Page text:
January 6, 2016

5 Tricks to Keep Your Pets Active This Winter

The cold weather has descended upon us, which presents a unique challenge for furry friend owners: trying to keep your pets active this winter.

Oftentimes, the winter months lead to Netflix marathons and indoor hibernation—not just for you, but for your pet, too.

However, it’s important for your pet’s health to get regular exercise—even when it’s chilly outside.
In this post, we’re sharing 5 tricks to keep your pets active this winter.

Bring them to a pet store

Head into PetSmart or your local pet store for some wintertime fun! They’ll love interacting with other four-legged friends in the store, and they can help you pick out a toy to keep them busy at home.

Laser pointer

Laser pointers are especially great for keeping cats active! Point the laser at the floor while the cat tries to pounce on it. This activity will engage your cat for an extended amount of time (and better yet involves little to no effort on your behalf!).

Bring them to an indoor agility class

Too chilly to head to the dog park? Sign up for a weekly indoor agility class. Your pet will get some exercise, you both will have some bonding time, and your pet may learn some extra obedience lessons as well!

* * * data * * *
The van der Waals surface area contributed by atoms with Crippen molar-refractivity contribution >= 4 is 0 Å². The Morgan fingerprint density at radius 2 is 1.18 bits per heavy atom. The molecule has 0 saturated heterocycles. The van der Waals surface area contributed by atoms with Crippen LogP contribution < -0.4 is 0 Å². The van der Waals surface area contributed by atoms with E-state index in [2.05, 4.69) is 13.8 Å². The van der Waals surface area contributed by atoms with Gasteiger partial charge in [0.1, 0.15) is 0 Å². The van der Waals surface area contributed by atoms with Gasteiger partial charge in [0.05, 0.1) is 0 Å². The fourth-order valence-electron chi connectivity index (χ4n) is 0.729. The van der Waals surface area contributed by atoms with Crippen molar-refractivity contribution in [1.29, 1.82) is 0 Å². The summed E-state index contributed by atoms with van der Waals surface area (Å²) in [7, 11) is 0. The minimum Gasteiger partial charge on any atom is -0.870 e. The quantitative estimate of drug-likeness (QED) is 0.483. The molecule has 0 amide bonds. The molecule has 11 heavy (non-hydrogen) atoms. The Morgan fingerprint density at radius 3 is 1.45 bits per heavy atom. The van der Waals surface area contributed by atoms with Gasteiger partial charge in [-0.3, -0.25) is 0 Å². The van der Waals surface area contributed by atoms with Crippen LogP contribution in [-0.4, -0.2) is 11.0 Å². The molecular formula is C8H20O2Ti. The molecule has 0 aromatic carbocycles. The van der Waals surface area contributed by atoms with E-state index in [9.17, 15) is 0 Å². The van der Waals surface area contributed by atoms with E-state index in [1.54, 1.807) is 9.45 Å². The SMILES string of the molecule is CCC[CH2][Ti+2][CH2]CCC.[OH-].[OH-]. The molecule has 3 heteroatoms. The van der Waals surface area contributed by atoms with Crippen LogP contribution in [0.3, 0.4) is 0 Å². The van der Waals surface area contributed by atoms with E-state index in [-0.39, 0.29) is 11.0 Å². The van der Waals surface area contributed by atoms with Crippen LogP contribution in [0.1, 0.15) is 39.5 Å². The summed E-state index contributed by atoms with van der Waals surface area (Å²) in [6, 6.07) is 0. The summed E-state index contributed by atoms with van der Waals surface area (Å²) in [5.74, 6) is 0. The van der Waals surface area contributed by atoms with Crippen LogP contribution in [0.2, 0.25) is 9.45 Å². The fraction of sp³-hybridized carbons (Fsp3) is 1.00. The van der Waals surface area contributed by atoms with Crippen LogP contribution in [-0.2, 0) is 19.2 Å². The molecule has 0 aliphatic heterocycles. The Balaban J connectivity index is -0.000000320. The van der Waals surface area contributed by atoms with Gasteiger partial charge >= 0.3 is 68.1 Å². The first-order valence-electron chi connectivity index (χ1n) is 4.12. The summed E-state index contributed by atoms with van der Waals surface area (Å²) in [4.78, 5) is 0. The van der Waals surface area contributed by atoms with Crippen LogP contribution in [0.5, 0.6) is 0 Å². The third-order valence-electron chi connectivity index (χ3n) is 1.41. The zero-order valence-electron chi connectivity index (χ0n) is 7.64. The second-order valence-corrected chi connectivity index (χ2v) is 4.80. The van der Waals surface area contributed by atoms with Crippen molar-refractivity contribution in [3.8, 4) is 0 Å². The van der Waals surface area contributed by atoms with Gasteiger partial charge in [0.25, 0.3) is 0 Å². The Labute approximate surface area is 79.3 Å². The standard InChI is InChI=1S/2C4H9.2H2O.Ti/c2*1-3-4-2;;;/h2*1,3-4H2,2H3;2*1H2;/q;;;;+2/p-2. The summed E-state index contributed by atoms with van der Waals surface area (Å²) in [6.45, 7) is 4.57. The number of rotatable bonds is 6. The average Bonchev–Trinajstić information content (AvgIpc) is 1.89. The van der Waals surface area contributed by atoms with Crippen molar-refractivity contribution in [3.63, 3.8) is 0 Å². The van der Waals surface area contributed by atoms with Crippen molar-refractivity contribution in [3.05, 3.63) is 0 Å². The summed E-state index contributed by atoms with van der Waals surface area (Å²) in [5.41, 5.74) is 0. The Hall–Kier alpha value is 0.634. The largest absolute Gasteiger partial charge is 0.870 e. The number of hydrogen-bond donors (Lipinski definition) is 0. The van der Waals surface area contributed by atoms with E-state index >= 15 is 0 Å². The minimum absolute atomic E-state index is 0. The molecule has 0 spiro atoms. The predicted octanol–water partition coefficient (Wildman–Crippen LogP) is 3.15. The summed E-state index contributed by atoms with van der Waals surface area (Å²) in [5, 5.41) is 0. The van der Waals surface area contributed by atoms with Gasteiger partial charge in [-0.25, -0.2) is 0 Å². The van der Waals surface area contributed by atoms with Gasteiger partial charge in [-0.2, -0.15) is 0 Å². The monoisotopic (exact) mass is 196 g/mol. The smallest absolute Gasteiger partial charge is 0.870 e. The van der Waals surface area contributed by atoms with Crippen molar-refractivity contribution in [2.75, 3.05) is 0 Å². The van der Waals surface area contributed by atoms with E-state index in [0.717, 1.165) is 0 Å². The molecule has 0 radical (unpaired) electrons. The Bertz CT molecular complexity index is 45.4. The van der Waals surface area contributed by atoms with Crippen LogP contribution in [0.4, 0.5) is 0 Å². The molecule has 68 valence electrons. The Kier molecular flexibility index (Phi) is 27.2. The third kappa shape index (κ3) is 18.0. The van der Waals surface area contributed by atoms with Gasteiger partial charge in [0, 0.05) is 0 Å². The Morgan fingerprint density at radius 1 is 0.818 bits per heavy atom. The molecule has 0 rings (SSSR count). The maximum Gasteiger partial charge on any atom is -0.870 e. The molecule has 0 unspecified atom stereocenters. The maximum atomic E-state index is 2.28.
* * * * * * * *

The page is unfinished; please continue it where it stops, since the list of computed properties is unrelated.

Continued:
Hide treats in toys and place them around the house

This is a sneaky little trick to keep your pet active and engaged for an extended period of time! Hide a treat inside a toy with holes, such as this one.

Bundle up and go for a quick walk

Even if it’s chilly outside, going out for just a quick walk around the block will help your pets’ physical health. The fresh air and exercise will help improve their spirits—not to mention it’s an excellent way for you to get a little extra physical activity as well!







How do you keep your pets healthy and active in the winter months?

We’d love to hear in the comments below!



Cheers to a Lifetime of Great Health!
Medical information or statements made on this site are not intended for use in or as a substitute for the diagnosis or treatment of any health or physical condition or as a substitute for a veterinarian-client relationship which has been established by an in-person evaluation of a patient. This information and advice published or made available through this website is not intended to replace the services of a veterinarian, nor does it constitute a veterinarian-client relationship. Each individual’s treatment and/or results may vary based upon the circumstances, the patients’ specific situation, as well as the health care provider’s medical judgment and only after further discussion of the patient’s specific situation, goals, risks, and benefits and other relevant medical discussions.

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